Face masks are one of the top trends for 2017, and no wonder! Face masks are more than cosmetics – it’s an experience. It’s relaxation in a product, something that is uniquely different from other cosmetic products that can at times, seem more like a chore than relaxation.
What are face masks?
There are many different types of masks, varying widely in cost as well as quality, from DIY concoctions that you can make at home with common ingredients, to a luxurious pampering at a posh hotel downtown that could set you back a month’s rent. Generally, we can divide them into DIY masks, store-bought masks, and professional treatments.
DIY: DIY face masks were rarely talked about before the Instagram craze, but people have been making their masks from common kitchen supplies for decades, and can even be traced back to the ancients. Some common ingredients include cucumber, honey, citruses, and even mayo. Given how expensive store-bought masks can be, DIY masks are all the rage on Pinterest. You can be creative with your concoctions, but it’s important to do some research about the ingredients beforehand. Buzzfeed has a derm-approved list of DIY treatments that can be made at home.
Store products: The price points can vary from product to product, but are generally in the range of $30 to $150, which can cover you for 10-20 applications, often more if you are frugal with it. As masks are not (and shouldn’t be) used daily, masks are more economical than they might first appear to be.
Spa treatments: Performed by an esthetician or a similar specialized professional, these combine facial masks with other relaxation services. They can range from $50 to $1000 or more. Although the masks serve the same function as the DIY or store product counterpart in terms of skincare, these spa treatments should be seen as a luxury experience (unless you are rolling in it of course) that comes with a facial mask treatment as part of the experience.
Types of Masks
Masks are one of the most varied cosmetic products out there and can serve a variety of functions for different skin types. In the world of DIY, there is even more room for creative mixing. Most of us associate facials with a special occasion of pampering and relaxation, but it can be part of a semi-regular routine in their skincare on the weekends. Others go for the DIY route, creating their concoctions at home to apply to the face. To ensure an even application, you can use a brush or an applicator. If you are using your fingers, ensure that you wash your hand thoroughly. Leave the mask on for 10-20 minutes, depending on the product’s instructions. They are often cool and soothing, pleasant, and often relaxing experience, but do they help the skin? Moreover, which mask should you get? For the store products, however, there are a few common categories for masks:
Gel: Usually oil-free but hydrating. It can be soothing and cooling on a hot summer night. They are often flexible masks that can benefit any skin type.
Clay: Clay masks are very popular, and help to draw out excess oil from the skin. It’s very popular with people who tend to have oily skin and can make the skin feel tighter and more toned. It’s important not to leave clay masks on for longer than the recommended time; more is not better if your skin becomes overdried.
Cream: These masks contain moisturizing oils, and provide a hydrating effect to those with dry skin. These masks can be left on for longer than the clay masks.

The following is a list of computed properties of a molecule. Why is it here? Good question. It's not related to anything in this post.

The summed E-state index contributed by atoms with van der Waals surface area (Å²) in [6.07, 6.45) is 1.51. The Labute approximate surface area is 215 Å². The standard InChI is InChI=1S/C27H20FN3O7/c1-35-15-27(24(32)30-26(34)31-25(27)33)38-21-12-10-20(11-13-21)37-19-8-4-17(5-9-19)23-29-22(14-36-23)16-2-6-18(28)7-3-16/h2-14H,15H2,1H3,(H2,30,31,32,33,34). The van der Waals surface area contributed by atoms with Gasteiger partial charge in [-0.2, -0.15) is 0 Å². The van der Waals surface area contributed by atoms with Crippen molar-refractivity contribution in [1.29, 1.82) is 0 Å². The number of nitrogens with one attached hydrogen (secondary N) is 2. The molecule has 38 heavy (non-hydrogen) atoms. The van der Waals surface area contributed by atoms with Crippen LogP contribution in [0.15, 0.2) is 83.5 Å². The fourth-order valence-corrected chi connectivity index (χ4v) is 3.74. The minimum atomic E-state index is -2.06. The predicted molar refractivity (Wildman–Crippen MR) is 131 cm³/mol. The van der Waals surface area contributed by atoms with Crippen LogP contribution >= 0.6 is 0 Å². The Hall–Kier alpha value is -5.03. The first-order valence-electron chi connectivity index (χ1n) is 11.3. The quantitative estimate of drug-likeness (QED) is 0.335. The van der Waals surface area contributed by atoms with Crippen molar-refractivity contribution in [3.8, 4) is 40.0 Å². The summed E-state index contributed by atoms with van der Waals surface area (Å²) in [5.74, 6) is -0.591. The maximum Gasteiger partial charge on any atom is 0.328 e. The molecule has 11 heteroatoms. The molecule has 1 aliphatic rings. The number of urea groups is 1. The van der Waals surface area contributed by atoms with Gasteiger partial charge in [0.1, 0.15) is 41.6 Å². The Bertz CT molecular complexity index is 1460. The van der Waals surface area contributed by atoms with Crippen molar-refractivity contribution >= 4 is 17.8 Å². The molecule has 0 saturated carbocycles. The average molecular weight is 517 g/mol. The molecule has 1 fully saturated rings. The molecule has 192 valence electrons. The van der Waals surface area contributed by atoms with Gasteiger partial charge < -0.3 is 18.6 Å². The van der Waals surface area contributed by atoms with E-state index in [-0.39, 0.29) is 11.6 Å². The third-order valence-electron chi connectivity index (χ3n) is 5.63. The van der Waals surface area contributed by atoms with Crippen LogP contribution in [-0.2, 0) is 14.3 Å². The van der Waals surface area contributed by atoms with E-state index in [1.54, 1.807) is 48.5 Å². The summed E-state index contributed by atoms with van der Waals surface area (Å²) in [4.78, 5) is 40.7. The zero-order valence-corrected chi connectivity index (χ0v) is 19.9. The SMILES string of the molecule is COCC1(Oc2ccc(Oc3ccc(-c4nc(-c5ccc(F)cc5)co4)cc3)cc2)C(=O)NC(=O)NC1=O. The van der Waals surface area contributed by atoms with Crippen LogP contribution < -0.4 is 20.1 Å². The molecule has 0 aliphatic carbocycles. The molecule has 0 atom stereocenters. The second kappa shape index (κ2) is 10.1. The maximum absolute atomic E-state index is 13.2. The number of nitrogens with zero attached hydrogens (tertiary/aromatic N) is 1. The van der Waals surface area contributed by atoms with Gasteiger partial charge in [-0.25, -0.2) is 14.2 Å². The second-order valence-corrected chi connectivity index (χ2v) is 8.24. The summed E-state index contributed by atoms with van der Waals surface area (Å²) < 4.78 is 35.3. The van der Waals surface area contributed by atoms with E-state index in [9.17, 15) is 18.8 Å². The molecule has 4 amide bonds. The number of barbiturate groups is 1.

Sheet: These masks are a little different; thin cotton sheets are typically soaked in hydrating serum.
Spa/Beauty Treatments: Generally, at a spa or a boutique, there is a quick consultation about your skin type, sensitivities (if you have any), and your concerns, and an aesthetician will advise you on a treatment regimen. These are usually part of a package of other treatments that may include other services like exfoliation, extractions, to more pampering oriented services like aromatherapy, steam baths, and massages. While most of us can’t afford spa treatments every week, splurging once in a while can be a great way to freshen up.
What Not to Do
Choosing the wrong product: There is a wide range of masks, and using the wrong product for your skin type can hurt your skin rather than heal it. For example, an overly drying clay masks may not be the best choice for people with dry skin. With DIY masks, do a little research before you make your own concoctions willy nilly. Acids like lemon and apple cider vinegar are common ingredients in DIY facials, and can help exfoliate, but only if they are at the right concentrations, and you ensure that the masks are entirely removed. If you expose your face to sunlight with the mask still on, you can be in for a nasty surprise called phytophotodermatitis.
Forgetting to remove makeup: If you’re treating yourself to a mask, you might as well get the full benefit. Don’t be lazy and slap it on without adequately cleansing your face first, and starting fresh so that your skin can absorb the most benefit out of your mask.
Applying masks with fingers: This one isn’t all that bad – assuming you wash your hands meticulously first. There are good reasons to invest in an applicator, however. You can get a more even spread, be more efficient and save money on the product, as well as protect yourself from spreading germs on your face.
Leaving it on too long: A common mistake with clay masks and acne masks. Often we want to squeeze the mask for every ounce of goodness, and end up drying out your skin. When it comes to drying masks, more is not the solution. Follow the directions, and make sure that you remove the mask properly, rinsing your face twice, or taking a shower.
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1http://www.self.com/gallery/7-easy-diy-face-masks We don’t necessarily recommend all of these.
2http://www.rd.com/health/beauty/homemade-facial-masks-recipes/ We don’t necessarily recommend all of these.